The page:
Add that to my own hang ups about blogging in general and you’ve got a recipe for disaster. I’m an avid consumer of blogs and even a former dabbler. Insert shameless plug for “Made for Matatus” my juvenile Tumblr attempt to capture my study abroad experience in Kenya. Despite this, I’ve never really been all that comfortable with the idea of putting some palatable version of yourself out there. I appreciate the many blogs out there on all sorts of topics and admire people’s ability to self promote themselves into being their own boss.  I just can never seem to justify doing it myself and don’t even feel that they should, millions of followers or not. But then, let’s not forget, I have an inflated sense of self and feel like I’m totally charming and photogenic enough (just go with the delusion) to create consumable content.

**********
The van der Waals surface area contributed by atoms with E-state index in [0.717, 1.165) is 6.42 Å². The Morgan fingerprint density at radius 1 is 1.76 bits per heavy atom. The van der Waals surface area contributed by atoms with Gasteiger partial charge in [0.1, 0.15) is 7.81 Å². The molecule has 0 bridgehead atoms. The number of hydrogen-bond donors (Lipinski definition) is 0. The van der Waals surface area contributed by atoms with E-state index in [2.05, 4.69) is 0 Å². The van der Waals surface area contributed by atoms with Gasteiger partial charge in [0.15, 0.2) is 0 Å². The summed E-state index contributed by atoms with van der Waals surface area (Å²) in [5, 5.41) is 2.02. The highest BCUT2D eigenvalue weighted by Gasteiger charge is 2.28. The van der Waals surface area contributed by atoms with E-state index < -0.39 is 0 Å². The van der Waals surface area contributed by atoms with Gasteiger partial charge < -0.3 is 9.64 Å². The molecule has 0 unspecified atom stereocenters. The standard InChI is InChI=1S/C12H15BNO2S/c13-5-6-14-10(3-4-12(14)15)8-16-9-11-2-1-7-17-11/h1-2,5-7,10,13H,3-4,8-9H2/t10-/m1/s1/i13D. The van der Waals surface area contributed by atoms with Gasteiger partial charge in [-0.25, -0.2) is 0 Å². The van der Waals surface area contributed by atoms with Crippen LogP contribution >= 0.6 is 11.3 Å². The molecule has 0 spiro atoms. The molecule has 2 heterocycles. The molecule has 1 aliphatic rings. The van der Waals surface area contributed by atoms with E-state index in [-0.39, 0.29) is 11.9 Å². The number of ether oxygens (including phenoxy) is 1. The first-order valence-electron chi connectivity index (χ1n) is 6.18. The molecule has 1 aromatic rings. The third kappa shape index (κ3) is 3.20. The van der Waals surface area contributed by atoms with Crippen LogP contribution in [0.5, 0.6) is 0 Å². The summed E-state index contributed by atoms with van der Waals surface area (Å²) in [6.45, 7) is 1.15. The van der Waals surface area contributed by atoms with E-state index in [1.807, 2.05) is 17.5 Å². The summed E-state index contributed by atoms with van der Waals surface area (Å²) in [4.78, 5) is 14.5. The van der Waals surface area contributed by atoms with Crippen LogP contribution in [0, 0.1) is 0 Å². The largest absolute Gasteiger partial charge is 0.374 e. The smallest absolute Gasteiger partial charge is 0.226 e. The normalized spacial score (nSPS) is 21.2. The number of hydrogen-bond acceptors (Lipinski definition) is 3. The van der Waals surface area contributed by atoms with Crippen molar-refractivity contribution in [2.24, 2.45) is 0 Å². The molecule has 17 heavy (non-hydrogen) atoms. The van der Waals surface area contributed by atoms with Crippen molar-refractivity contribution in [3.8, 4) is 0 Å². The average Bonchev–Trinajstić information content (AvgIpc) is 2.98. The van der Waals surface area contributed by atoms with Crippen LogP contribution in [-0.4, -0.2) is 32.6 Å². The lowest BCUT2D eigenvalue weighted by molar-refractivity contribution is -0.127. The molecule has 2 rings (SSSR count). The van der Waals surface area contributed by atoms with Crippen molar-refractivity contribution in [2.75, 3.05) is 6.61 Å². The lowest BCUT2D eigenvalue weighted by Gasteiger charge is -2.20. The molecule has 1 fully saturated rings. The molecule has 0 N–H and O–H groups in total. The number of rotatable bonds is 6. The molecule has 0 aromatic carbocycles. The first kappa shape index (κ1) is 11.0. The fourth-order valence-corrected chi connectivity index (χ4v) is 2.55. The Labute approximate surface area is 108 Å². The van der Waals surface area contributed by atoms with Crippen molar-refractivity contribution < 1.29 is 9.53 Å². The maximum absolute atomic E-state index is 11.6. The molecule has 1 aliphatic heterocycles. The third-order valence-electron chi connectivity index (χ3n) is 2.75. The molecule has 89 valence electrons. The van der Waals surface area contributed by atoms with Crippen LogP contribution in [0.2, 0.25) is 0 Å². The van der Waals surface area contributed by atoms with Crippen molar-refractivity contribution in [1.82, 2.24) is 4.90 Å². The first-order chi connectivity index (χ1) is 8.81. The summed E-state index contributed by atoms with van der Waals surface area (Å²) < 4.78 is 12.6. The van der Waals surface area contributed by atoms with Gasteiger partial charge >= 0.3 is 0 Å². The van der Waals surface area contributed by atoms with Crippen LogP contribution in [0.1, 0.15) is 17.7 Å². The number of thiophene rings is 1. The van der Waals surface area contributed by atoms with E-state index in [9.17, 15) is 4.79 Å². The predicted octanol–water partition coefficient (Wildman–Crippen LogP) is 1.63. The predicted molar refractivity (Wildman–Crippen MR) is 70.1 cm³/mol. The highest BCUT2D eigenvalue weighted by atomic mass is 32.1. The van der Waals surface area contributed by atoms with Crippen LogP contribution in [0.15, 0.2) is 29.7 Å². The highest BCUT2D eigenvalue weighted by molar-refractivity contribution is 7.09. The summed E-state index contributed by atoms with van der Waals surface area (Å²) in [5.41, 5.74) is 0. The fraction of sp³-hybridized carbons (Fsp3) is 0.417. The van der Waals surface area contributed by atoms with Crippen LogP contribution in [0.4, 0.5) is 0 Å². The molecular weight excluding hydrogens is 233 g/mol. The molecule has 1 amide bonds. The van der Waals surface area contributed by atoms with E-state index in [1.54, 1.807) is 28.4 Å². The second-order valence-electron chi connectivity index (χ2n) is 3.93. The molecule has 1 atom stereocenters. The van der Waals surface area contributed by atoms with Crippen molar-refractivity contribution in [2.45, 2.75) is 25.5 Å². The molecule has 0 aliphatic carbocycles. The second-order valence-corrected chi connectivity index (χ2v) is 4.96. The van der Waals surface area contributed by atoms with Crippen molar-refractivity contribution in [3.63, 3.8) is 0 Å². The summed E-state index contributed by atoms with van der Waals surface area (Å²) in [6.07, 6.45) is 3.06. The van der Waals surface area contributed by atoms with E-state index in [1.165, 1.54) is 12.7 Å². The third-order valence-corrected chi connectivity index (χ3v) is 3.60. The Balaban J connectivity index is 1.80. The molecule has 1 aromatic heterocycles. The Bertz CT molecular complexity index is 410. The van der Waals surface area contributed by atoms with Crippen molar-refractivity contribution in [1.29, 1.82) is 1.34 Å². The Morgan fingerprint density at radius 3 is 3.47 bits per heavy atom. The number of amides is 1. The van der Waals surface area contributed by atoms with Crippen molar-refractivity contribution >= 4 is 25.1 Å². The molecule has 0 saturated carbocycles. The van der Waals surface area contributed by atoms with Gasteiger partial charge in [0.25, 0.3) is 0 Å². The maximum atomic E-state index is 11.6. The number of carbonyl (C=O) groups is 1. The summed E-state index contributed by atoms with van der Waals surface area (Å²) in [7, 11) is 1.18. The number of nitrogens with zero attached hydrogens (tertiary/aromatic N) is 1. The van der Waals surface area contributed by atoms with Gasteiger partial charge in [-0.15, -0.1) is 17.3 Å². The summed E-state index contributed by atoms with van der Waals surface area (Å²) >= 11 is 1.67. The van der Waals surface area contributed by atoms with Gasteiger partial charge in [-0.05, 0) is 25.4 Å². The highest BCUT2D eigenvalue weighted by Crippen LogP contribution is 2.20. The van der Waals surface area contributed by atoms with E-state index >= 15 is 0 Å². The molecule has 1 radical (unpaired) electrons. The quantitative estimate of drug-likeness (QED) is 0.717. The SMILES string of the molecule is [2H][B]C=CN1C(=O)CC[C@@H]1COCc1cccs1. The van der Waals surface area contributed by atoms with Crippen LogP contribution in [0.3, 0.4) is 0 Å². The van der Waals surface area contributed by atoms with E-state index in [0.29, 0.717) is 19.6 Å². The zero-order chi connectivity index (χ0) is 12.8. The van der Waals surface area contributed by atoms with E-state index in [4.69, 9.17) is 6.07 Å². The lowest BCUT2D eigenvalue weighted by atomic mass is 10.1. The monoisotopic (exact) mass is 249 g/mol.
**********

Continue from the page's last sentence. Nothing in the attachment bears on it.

The end result is this. The sporadic, rambling mish mash you’re reading now. I spend way too long thinking about every single thing I create. I want to take tons of pictures of myself all over the place but have self consciously only perfect one pose. The previously referenced “Staring off into space” otherwise known as the “My Face Looks Best At This Angle” (patent pending). I’m so lost in my head about all this that I create nothing, totally immobilized by my desire to make something good. It’s not about the audience (because we all know it’s just my mom and my aunt). It’s about creating something that feels authentically me.